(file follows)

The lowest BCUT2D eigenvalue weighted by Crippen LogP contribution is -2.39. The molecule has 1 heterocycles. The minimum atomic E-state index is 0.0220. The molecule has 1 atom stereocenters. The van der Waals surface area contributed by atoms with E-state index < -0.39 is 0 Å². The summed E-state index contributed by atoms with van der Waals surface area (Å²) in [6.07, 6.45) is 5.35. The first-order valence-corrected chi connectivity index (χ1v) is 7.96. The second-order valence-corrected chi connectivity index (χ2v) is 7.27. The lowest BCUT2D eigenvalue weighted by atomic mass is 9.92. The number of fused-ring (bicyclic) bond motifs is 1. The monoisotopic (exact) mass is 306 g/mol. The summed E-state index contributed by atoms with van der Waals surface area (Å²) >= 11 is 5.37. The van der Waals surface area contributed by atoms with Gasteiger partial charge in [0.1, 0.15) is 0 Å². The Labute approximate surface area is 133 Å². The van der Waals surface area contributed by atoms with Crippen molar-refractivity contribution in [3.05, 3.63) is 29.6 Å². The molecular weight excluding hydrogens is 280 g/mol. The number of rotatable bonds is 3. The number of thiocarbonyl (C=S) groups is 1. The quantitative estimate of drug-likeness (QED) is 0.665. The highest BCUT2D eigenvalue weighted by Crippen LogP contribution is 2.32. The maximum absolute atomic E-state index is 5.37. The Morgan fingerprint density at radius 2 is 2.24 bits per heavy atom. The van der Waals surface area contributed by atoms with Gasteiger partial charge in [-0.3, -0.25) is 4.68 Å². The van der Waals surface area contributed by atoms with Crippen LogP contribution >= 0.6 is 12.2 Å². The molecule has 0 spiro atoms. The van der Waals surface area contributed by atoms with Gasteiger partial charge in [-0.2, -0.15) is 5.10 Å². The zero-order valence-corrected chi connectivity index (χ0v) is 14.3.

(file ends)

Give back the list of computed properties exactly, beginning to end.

The lowest BCUT2D eigenvalue weighted by Crippen LogP contribution is -2.39. The molecule has 1 heterocycles. The minimum atomic E-state index is 0.0220. The molecule has 1 atom stereocenters. The van der Waals surface area contributed by atoms with E-state index < -0.39 is 0 Å². The summed E-state index contributed by atoms with van der Waals surface area (Å²) in [6.07, 6.45) is 5.35. The first-order valence-corrected chi connectivity index (χ1v) is 7.96. The second-order valence-corrected chi connectivity index (χ2v) is 7.27. The lowest BCUT2D eigenvalue weighted by atomic mass is 9.92. The number of fused-ring (bicyclic) bond motifs is 1. The monoisotopic (exact) mass is 306 g/mol. The summed E-state index contributed by atoms with van der Waals surface area (Å²) >= 11 is 5.37. The van der Waals surface area contributed by atoms with Gasteiger partial charge in [0.1, 0.15) is 0 Å². The Labute approximate surface area is 133 Å². The van der Waals surface area contributed by atoms with Crippen molar-refractivity contribution in [3.05, 3.63) is 29.6 Å². The molecular weight excluding hydrogens is 280 g/mol. The number of rotatable bonds is 3. The number of thiocarbonyl (C=S) groups is 1. The quantitative estimate of drug-likeness (QED) is 0.665. The highest BCUT2D eigenvalue weighted by Crippen LogP contribution is 2.32. The maximum absolute atomic E-state index is 5.37. The Morgan fingerprint density at radius 2 is 2.24 bits per heavy atom. The van der Waals surface area contributed by atoms with Gasteiger partial charge in [-0.3, -0.25) is 4.68 Å². The van der Waals surface area contributed by atoms with Crippen LogP contribution >= 0.6 is 12.2 Å². The molecule has 0 spiro atoms. The van der Waals surface area contributed by atoms with Gasteiger partial charge in [-0.2, -0.15) is 5.10 Å². The zero-order valence-corrected chi connectivity index (χ0v) is 14.3.